Rents have grown at more than double the rate of property value since the onset of the financial crisis, new research has revealed.
According to RP Data’s latest Property Pulse, since the end of 2007, combined capital city home values increased by 13.4 per cent compared to the 32.1 per cent increase in rents.
In five and a half years, growth in capital city home values has not increased at a rate higher than inflation, creating an excellent market for investors according to RP Data’s research analyst Cameron Kusher.
“With mortgage rates almost at record lows, you would think first home buyers would be capitalising on these conditions. However, it's investors and upgraders that are really the key beneficiaries,” he said.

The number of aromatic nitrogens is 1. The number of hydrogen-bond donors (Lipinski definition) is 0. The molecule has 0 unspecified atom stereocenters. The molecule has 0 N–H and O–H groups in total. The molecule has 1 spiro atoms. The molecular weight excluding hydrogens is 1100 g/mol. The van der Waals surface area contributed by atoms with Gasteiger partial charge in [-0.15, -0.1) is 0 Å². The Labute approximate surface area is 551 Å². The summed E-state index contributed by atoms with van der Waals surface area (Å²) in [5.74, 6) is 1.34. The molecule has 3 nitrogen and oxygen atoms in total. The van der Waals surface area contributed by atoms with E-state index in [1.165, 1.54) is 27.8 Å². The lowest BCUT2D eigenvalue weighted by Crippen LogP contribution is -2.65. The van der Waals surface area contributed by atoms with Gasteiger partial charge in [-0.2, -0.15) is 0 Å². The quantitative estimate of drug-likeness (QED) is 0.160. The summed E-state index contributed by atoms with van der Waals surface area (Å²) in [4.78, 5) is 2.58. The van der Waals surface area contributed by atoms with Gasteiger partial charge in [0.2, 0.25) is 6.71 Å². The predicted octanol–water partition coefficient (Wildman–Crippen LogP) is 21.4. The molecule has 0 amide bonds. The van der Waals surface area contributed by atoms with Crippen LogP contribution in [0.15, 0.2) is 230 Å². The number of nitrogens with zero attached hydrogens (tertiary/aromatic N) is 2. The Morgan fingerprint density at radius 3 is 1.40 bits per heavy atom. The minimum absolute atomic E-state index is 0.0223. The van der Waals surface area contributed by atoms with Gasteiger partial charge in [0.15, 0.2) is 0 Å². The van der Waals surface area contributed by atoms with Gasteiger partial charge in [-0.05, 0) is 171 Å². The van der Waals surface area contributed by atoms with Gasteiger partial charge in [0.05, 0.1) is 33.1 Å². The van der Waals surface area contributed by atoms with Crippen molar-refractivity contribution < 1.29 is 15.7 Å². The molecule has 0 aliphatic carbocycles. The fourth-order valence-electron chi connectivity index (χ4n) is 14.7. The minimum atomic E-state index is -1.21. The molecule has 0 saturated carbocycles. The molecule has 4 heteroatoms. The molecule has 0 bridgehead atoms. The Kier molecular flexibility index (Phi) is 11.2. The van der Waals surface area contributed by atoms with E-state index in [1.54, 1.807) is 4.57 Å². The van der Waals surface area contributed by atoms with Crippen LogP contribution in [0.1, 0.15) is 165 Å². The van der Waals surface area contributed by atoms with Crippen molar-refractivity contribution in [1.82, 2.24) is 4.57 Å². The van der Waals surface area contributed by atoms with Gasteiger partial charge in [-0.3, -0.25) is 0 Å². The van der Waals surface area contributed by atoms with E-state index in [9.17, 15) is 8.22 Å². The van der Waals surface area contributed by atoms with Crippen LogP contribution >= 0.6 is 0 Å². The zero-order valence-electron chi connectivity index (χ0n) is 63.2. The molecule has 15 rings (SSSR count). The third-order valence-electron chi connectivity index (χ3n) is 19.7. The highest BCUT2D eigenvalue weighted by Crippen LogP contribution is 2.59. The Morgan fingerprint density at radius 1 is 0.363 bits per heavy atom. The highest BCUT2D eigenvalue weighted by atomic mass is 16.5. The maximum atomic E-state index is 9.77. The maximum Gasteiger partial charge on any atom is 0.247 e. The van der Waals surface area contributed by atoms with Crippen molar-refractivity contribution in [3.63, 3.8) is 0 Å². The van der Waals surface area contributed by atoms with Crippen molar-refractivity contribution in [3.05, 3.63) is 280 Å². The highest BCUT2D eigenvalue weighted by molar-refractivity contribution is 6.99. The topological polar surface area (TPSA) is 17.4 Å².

“In a typical market, an escalation in rents coupled with limited value growth would see increased first time buyer activity. However, this has not been the case to date.
“The reasons are likely due to a shift in first home buyer incentives to specifically target the more expensive new product, as opposed to generally more affordable existing products in a number of states."
With investors snapping up property with lower mortgage repayments than ever before, Mr Kusher believes there are more renovations happening, which is forcing asking rents higher.
“Upgraders and investors are now taking advantage of the low mortgage rates and limited value growth to upgrade from their current home into a superior one as mortgage costs have tumbled,” he said.
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